Here in Melbourne, today is officially the last day of lockdown. With the highest total number of days in lockdown due to Covid, we’ve been declared the “lockdown capital” of the world. This has included six lockdowns, three short and three long.
Recently, as restrictions have eased slightly, I’ve been reflecting how lockdowns shrink my world, and how that then affects me when coming out of a lockdown. It can be a conscious effort to choose to go to places or do activities that I would have gone to and done without a second thought in 2019.
Memories of first living alone
It reminds me of when I first moved into my current house. For some years, I’d known that getting my foot on the property ladder was supposed to be my next major life step, and I’d found a house I liked in an area I was happy with. I was gaining new freedom and independence. It was supposed to be a great time.
And yet I felt that my world was shrinking, not growing. It was late autumn when I moved, so it would always be dark when I got home from work. The days were short, and the evenings were getting colder. Sitting in my lounge room, working on my computer, I felt like I was trapped. It could even feel like the walls were closing in on me.
In time, I grew better at managing this. Spring came, then summer. I don’t know the feeling went away completely, but by the time winter came round again I was more comfortable with my house and my place in the world.
Back then, I had a number of religious activities that would get me out of my house and among people, like it or not. One of the things I did after leaving religion was to find other activities that took me out of the house. Yes, winters might involve cold nights at home - but they could also involve festivals and concerts and plays and lectures in the city.
What I came to realise from this was that my world would shrink if I didn’t consciously push boundaries. Of course, that’s not necessarily always a bad thing - but if was if it led to me feeling alone and trapped.
Not “just staying home”
There was a lot of emphasis during the pandemic on “Just stay home, OK!” (maybe put more politely as “Stay home, stay safe”). This was supposed to be doing us a favour: It would give us lots of spare time. Perhaps we’d find the time to practice an existing hobby, or pick up a new one. However, even if we didn’t, we were supposed to be grateful for the opportunity to binge-watch Netflix guilt-free. Sorry to disappoint, but binge-watching Netflix is not my idea of paradise.
Perhaps I’m just too literal minded, but I quickly came to realise that many of my friends sharing the “Stay home” message were still leaving their homes for various reasons. Which made sense. I left my home too - just saved myself the trouble of sharing a message I wasn’t going to follow.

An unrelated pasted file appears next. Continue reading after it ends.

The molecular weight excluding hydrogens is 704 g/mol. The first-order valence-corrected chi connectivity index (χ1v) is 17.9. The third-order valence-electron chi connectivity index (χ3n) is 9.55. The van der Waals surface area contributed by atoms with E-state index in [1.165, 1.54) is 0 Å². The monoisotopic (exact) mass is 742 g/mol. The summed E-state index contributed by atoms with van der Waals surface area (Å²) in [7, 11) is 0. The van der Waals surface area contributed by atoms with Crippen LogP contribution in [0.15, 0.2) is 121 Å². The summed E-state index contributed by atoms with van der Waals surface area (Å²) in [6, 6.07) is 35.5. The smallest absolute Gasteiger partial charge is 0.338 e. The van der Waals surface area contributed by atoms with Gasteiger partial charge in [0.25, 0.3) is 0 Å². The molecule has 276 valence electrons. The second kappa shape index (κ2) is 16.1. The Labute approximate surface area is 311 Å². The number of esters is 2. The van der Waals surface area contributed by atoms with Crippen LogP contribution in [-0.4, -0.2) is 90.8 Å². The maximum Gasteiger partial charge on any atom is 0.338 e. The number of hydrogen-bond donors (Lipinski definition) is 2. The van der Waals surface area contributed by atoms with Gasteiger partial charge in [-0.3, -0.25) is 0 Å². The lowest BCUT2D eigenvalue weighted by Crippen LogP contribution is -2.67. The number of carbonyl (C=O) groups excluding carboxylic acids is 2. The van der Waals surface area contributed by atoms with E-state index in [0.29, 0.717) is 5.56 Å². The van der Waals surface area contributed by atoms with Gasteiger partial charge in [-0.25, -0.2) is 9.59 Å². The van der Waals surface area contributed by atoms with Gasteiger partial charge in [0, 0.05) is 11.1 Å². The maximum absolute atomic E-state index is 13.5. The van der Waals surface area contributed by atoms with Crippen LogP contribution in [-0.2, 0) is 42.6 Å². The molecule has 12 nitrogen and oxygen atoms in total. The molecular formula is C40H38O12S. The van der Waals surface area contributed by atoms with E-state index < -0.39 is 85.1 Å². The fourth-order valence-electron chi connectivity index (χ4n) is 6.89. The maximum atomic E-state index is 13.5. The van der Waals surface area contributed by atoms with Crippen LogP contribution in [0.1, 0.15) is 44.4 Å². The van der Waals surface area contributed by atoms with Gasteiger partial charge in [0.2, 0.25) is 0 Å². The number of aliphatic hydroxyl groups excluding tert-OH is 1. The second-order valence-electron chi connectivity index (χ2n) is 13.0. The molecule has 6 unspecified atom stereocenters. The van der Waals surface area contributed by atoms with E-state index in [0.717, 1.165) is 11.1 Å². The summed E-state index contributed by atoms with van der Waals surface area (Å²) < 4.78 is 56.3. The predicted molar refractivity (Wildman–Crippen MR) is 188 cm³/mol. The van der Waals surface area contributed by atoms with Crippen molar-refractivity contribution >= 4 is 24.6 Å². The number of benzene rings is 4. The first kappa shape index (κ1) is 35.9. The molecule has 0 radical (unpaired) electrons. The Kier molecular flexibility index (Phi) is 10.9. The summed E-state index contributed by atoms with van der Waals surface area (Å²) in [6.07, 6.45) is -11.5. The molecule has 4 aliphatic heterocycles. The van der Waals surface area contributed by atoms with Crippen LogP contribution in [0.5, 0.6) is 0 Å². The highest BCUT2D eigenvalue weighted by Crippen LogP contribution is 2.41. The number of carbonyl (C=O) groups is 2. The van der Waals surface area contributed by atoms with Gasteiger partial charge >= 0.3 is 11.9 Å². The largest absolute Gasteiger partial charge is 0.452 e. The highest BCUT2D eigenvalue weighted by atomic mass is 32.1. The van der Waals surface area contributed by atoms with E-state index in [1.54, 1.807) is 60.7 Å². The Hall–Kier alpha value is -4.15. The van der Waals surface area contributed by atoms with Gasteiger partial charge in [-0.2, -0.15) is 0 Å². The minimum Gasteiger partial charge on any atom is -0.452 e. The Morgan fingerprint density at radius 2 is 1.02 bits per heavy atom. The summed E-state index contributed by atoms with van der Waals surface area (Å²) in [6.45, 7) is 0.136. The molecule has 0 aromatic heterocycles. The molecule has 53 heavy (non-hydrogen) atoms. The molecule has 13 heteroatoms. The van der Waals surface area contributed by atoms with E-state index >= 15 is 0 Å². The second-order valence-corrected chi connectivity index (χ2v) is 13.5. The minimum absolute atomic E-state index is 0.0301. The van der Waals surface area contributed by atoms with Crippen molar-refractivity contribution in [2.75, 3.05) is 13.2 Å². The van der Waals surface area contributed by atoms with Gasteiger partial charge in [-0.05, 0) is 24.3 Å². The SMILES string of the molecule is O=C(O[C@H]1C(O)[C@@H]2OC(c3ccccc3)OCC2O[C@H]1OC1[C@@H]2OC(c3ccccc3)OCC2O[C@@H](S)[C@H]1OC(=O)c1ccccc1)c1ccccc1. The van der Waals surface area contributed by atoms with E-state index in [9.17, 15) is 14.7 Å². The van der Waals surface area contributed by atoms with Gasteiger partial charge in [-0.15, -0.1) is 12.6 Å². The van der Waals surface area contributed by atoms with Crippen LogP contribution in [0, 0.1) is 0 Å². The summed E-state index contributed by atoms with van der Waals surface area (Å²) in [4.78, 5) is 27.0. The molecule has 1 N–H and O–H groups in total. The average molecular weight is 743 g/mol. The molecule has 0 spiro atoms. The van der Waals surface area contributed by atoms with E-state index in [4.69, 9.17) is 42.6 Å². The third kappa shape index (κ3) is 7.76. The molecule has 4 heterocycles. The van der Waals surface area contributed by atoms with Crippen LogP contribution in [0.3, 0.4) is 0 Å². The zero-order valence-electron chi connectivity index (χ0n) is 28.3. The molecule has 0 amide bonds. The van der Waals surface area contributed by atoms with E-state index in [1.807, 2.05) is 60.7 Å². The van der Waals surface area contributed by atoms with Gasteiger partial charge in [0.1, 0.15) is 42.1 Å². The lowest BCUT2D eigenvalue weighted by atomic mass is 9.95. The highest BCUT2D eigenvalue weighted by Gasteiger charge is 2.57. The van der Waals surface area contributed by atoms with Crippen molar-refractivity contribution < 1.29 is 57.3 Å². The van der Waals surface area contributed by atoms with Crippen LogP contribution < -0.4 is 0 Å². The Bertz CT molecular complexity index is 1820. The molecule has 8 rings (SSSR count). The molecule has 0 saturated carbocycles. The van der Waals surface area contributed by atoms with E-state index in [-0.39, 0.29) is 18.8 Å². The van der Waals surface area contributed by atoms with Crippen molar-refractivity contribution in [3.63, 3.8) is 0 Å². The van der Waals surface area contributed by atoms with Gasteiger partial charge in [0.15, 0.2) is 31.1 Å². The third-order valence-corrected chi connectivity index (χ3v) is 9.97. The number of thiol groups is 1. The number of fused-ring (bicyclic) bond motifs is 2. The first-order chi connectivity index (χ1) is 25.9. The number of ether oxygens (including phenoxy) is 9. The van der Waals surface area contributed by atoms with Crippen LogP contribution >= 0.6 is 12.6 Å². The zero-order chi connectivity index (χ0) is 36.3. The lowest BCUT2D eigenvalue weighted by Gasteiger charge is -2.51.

The fact was, there were permitted reasons to leave the home during lockdown, and where they applied to me and I considered them relatively safe, I used them. As a result, I probably got out more than many people.
For me, the most notable permitted reason was “exercise”. In fact, it was a rare day that I didn’t leave my home for a walk or run somewhere. Much was made of the need to make sacrifices, and I certainly made some - but I wasn’t going to be trapped in my house for a sacrifice I considered unnecessary.
And yet, my world was shrinking
There were of course limits on this freedom. In the first lockdown we weren’t allowed to go an “unreasonable” distance or to spend an “unreasonable” time exercising. Who really knows what that means?
The effect was that, while I considered outdoor exercise safe enough - particularly in the more sparsely populated suburbs of the Dandenong Ranges - I stayed fairly close to home. Yes, I was trying to do “the right thing” - but I also didn’t know if I was stopped how police might choose to interpret those rules.
The one time I remember going a little further afield was at the end of April. As a team we’d worked late into the night merging a project we’d been working on for at least a year, and we were told to take a break the next day. Autumn was passing, the Dandenong Ranges gardens were large and likely to be beautiful, and so I went there at lunchtime. I still vividly remember the colour of the leaves and the feel of the sun on my face and the sense of peace there:
It was outdoor and I didn’t expect to encounter too many people there, so it felt safe and not too unreasonable. It was also closer than some of the gardens I would have explored without a second thought in previous years. However, it was further afield than I’d been for a while. My world had shrunk, and I wasn’t sure whether I was doing the right thing, let alone whether others would think I was doing the right thing.
In later lockdowns the limits were more clearly defined, both the distance you could travel and the number of hours that could be spent in exercise. I found this easier to work with than the arbitrary “reasonable” standard. Typically it was 5km and either 1 or 2 hours, though as lockdown eased it sometimes stretched to 10km or even 25km. Right now it’s 15km and 4 hours.
But the “world shrinking” was also about social interaction, not just how far I could go from my home. I wasn’t seeing any family members except electronically. The same was true of co-workers. Sometimes I might pass a number of people while out walking, but other times I might pass nobody.